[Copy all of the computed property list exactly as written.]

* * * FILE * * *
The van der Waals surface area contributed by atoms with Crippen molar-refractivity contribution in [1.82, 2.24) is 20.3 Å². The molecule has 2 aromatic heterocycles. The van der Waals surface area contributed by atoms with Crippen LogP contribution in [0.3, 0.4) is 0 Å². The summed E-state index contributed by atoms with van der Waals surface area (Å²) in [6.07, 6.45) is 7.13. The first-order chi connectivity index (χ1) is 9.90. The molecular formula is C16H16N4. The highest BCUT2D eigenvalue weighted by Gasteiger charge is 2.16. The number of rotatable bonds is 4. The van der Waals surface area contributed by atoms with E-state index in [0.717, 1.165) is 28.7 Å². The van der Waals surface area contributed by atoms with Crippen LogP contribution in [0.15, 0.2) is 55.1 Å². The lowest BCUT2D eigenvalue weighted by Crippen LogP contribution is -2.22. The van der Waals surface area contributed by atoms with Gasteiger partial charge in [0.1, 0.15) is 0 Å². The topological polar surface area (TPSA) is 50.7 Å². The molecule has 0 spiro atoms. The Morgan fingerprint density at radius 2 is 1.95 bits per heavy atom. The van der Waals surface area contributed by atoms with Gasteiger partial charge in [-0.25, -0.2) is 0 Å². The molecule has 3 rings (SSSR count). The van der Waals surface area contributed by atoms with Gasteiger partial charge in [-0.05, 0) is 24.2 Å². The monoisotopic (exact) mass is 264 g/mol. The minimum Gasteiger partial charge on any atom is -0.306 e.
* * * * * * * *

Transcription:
The van der Waals surface area contributed by atoms with Crippen molar-refractivity contribution in [1.82, 2.24) is 20.3 Å². The molecule has 2 aromatic heterocycles. The van der Waals surface area contributed by atoms with Crippen LogP contribution in [0.3, 0.4) is 0 Å². The summed E-state index contributed by atoms with van der Waals surface area (Å²) in [6.07, 6.45) is 7.13. The first-order chi connectivity index (χ1) is 9.90. The molecular formula is C16H16N4. The highest BCUT2D eigenvalue weighted by Gasteiger charge is 2.16. The number of rotatable bonds is 4. The van der Waals surface area contributed by atoms with E-state index in [0.717, 1.165) is 28.7 Å². The van der Waals surface area contributed by atoms with Crippen LogP contribution in [0.15, 0.2) is 55.1 Å². The lowest BCUT2D eigenvalue weighted by Crippen LogP contribution is -2.22. The van der Waals surface area contributed by atoms with Gasteiger partial charge in [0.1, 0.15) is 0 Å². The topological polar surface area (TPSA) is 50.7 Å². The molecule has 0 spiro atoms. The Morgan fingerprint density at radius 2 is 1.95 bits per heavy atom. The van der Waals surface area contributed by atoms with Gasteiger partial charge in [-0.25, -0.2) is 0 Å². The molecule has 3 rings (SSSR count). The van der Waals surface area contributed by atoms with Gasteiger partial charge in [-0.05, 0) is 24.2 Å². The monoisotopic (exact) mass is 264 g/mol. The minimum Gasteiger partial charge on any atom is -0.306 e.